Summer School in Greek and Latin Epigraphy 2001


The Centre for the Study of Ancient Documents is organising, under the auspices of the British Epigraphy Society, a Summer School in Greek and Latin Epigraphy in Oxford to be held from the 2nd to 12th July 2001. The Directors of the Summer School, Dr Alison Cooley (Latin Epigraphy) and Dr Graham Oliver (Greek Epigraphy), have organised a comprehensive programme of practical instruction in epigraphy together with a series of specialist workshops, seminars and lectures on epigraphical subjects.

The Summer School is intended to provide students with an opportunity to understand the principles of reading and editing and producing their own preliminary editions of inscriptions based on autopsy and the use of squeezes and/or photographs. The technical facilities and staff at the Centre for the Study of Ancient Documents will be available to provide students with guidance in the application of digital imaging analysis to inscriptions. The programme offers a unique opportunity for those who wish to understand and learn the techniques, both old and new, currently used by epigraphists.

Practical guidance will be delivered in workshop sessions and will provide basic instruction in either Greek or Latin epigraphy. The central focus will be on inscriptions on stone. Among the principal issues to be considered are abbreviations and chancellery language, dating and calendars, principles of editing (lemmata, apparatus criticus and commentary), findspots and archaeological contexts of inscriptions, nomenclature and prosopography. Tuition will be based on common core texts in either Greek or Latin. So that the participants in the course scan gain first hand experience of working directly with an inscription, every student will be assigned a specific text or part of a text for study and present the results of their work at the conclusion of the course. Supervised epigraphic study time will be timetabled to allow the students to prepare their own material and to use the resources of the CSAD squeeze and photographic collection and the Ashmolean Library and epigraphical collection.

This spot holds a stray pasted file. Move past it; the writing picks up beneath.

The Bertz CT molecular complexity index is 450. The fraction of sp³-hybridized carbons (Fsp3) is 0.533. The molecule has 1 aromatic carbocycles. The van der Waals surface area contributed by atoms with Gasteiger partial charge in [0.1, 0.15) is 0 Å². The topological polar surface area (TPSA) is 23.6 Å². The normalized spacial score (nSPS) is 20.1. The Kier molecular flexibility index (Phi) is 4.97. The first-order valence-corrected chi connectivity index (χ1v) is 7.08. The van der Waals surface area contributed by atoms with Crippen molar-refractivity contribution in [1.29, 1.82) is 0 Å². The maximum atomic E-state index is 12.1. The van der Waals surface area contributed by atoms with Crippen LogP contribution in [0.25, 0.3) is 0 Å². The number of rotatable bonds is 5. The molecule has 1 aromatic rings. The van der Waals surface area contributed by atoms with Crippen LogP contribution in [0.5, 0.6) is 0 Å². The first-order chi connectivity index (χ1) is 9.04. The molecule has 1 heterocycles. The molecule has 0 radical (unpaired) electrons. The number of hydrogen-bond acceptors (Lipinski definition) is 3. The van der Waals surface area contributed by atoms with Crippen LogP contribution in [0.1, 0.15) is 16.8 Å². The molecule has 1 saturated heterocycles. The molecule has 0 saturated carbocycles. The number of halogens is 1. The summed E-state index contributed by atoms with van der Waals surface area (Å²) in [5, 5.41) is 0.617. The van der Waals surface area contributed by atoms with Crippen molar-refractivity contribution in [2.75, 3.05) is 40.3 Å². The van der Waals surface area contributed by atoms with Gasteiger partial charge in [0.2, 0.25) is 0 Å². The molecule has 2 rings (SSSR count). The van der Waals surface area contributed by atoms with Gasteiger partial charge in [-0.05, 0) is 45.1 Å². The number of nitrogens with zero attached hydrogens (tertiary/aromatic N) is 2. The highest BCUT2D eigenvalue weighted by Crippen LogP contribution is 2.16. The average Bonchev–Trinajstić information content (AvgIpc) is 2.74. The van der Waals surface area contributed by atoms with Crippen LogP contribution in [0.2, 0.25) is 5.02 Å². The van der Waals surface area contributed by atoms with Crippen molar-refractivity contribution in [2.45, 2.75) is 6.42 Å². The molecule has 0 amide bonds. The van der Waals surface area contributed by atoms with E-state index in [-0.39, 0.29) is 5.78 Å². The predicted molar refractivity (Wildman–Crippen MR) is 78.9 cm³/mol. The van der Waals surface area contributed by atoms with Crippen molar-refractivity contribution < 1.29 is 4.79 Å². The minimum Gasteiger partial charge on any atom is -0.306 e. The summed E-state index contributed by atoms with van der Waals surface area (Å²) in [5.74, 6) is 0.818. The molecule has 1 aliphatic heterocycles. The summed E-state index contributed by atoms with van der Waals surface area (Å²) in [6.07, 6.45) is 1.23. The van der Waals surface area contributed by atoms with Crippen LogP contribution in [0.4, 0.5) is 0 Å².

The range of epigraphical topics covered in the specialist workshops and seminars is broad and a reflection of the strength and diversity of epigraphical research in Britain. The programme covers inscriptions on coins (Dr C. Howgego and Dr H. Kim of the Ashmolean Museum together with Dr J. Williams and Mr A. Meadows), pottery (Professor R. Osborne), instrumentum domesticum (Professor M. Steinby), writing tablets (Dr A. Bowman), leges sacrae (Professor R. Parker and Dr D. Obbink), Christian inscriptions (Dr M. Handley), epigraphical manuscripts (Dr W. Stenhouse) and architectural inscriptions (Dr J. Coulton). Additional sessions on information technology and on Greek personal names will be led by Dr C. Crowther and Dr E. Matthews respectively. Many of the workshops and seminars will involve hands-on experience of inscriptions; the Ashmolean Museum offers students the chance to study objects in its numismatic and pottery collections.

To provide a broader context for the detailed study of inscriptions in workshop and seminar sessions, a series of evening lectures by scholars of established international reputation will run throughout the course, covering aspects of epigraphy important to historians of different periods. Individual lectures will be dedicated to the Greek (Professor J. K. Davies), Hellenistic (Professor S. Mitchell), Roman (Professor M. Crawford) and Late Antique (Mrs. C. Roueché) worlds.

The Epigraphy Summer School hopes to emulate the success of the Papyrology Summer School held in Oxford in July 1997. Excellent facilities are on offer to students; residential participants will be able to enjoy meals and college accommodation in student rooms at Christ Church at a charge of £350.00, while non-residential students will be charged £50.00. Places on the Summer School are limited; the organisers hope that successful applicants will be able to apply to their home institutions for grants to cover the cost and travel expenses. A small number of bursaries may be available and applicants should indicate whether they would like to be considered for one when they submit their applications.

Update: 9 November
The deadline for applications passed on 1 November, 2000. All the applications received have now been processed; applicants will be informed shortly of whether they will offered a place on the course.

Further information from: Dr A.E. Cooley or Dr G.J. Oliver, c/o Centre for the Study of Ancient Documents, 67 St. Giles, Oxford OX1 3LU


Last updated on Thursday, 09 November, 2000: 19:30:47